Update: Ritchie sued over ballot title change, then alters another

Limmer

Republicans took Minnesota Secretary of State Mark Ritchie to court this morning for changing the title of a proposed constitutional amendment, then he changed the title of the second amendment going in front of voters on Nov. 6.

Just after noon, the secretary announced he would require ballots to list “Changes to in-person and absentee voting and voter registration; provisional ballots” as the title to a proposed amendment to require Minnesotans to produce a photographic identification before voting. The Legislature-passed title is: “Photo identification required for voting.”

Supporters of the photo ID amendment are considering suing Ritchie, like those who back a constitutional amendment proposal to ban gay marriage. This morning, marriage amendment backers asked the Minnesota Supreme Court to reject a rewritten title.

Ritchie claims that state law gives him the duty to write a title for proposed constitutional amendments. Republicans who pushed both amendment proposals say Ritchie is overstepping his authority.

Republican legislators and Minnesota for Marriage, an umbrella group supporting the marriage amendment, today asked the high court to return the title to how it passed the Legislature: “Recognition of marriage solely between one man and one woman.”

Ritchie rewrote the title last month to be: “Limiting the status of marriage to opposite sex couples.”

GOP amendment supporters said Richie, supported by the attorney general’s office, exceeded his legal authority to change the title. The title was approved by 49 of 67 state senators last year, including some Democrats who eventually voted against the amendment.

When the bills Republican legislators passed reached Democratic Gov. Mark Dayton’s desk, he vetoed them, even though he has no say in constitutional amendments. Ritchie said the veto stripped the amendment of its title and it is his job to make sure each constitutional amendment proposal has a title.

“I’m rather saddened to see a secretary of state get involved in a partisan” issue like the proposal, said Sen. Warren Limmer, R-Maple Grove, the chief Senate author of the proposal.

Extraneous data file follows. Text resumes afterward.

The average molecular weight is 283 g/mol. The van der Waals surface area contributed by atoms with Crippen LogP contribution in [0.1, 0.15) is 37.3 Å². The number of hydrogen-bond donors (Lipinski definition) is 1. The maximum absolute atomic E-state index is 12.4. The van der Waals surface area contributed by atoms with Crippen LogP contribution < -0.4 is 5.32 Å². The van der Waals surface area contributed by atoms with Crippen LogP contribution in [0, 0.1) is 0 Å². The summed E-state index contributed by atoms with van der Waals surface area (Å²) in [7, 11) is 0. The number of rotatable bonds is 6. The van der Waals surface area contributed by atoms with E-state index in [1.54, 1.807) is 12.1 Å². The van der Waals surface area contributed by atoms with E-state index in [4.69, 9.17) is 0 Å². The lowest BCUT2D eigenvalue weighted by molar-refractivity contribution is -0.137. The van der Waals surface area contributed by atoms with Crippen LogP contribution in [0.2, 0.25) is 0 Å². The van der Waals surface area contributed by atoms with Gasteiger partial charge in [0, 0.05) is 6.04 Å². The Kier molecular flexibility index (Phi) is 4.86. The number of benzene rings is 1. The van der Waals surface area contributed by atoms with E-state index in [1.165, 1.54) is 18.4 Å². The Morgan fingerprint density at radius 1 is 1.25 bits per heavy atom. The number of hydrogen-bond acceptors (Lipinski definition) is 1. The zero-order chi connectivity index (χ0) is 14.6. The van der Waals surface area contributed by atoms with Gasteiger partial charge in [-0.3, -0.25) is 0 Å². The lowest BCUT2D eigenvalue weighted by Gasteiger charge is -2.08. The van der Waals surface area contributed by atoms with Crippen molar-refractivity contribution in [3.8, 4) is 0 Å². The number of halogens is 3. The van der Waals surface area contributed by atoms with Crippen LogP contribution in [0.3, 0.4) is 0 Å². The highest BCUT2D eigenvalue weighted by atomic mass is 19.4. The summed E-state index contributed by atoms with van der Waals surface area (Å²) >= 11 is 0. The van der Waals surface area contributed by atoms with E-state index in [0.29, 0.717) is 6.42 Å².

Rep. Steve Drazkowski, R-Mazeppa, said that changing the title violates the state Constitution because that decision belongs to legislators. “Secretary of State Mark Ritchie is attempting to subvert the will of the people of Minnesota.”

While there is no deadline, Sen. Julianne Ortman, R-Chanhassen, said she expects the high court to accept arguments from both sides and hold a hearing within 45 to 60 days, in time to decide the title issue before ballots are printed.

Republicans said Democrats Ritchie and Attorney General Lori Swanson are working to defeat the GOP-backed proposal.

“Our attorney general knows better,” Ortman said.

Ritchie and Swanson spokesmen said they would have no comment about the court filing. Both are Democrats.

Other Democrats were not reluctant to talk.

“Yet again, we see Republicans wasting taxpayer time and money on frivolous issues, none of which will put anyone back to work or do anything positive for Minnesota,” Rep. Ryan Winkler, DFL-Golden Valley, said. “State law requires the Secretary of State to write the titles of ballot questions. Politicians in the Legislature tried to write their own ballot title, but Gov. Dayton vetoed the Legislature’s bill. Now the secretary of state is following the law and writing an accurate title.”

The photo ID proposal already is in the Supreme Court.

Four organizations and some individual voters have a July 17 hearing in front of the high court after filing paperwork saying the ballot question is vague and misleading.

Photo ID opponents, mostly Democrats, say the amendment would end same-day voter registration and force many ballots to not be counted. Republicans deny those charges and say photo ID is needed to ensure that only eligible voters cast ballots.

 

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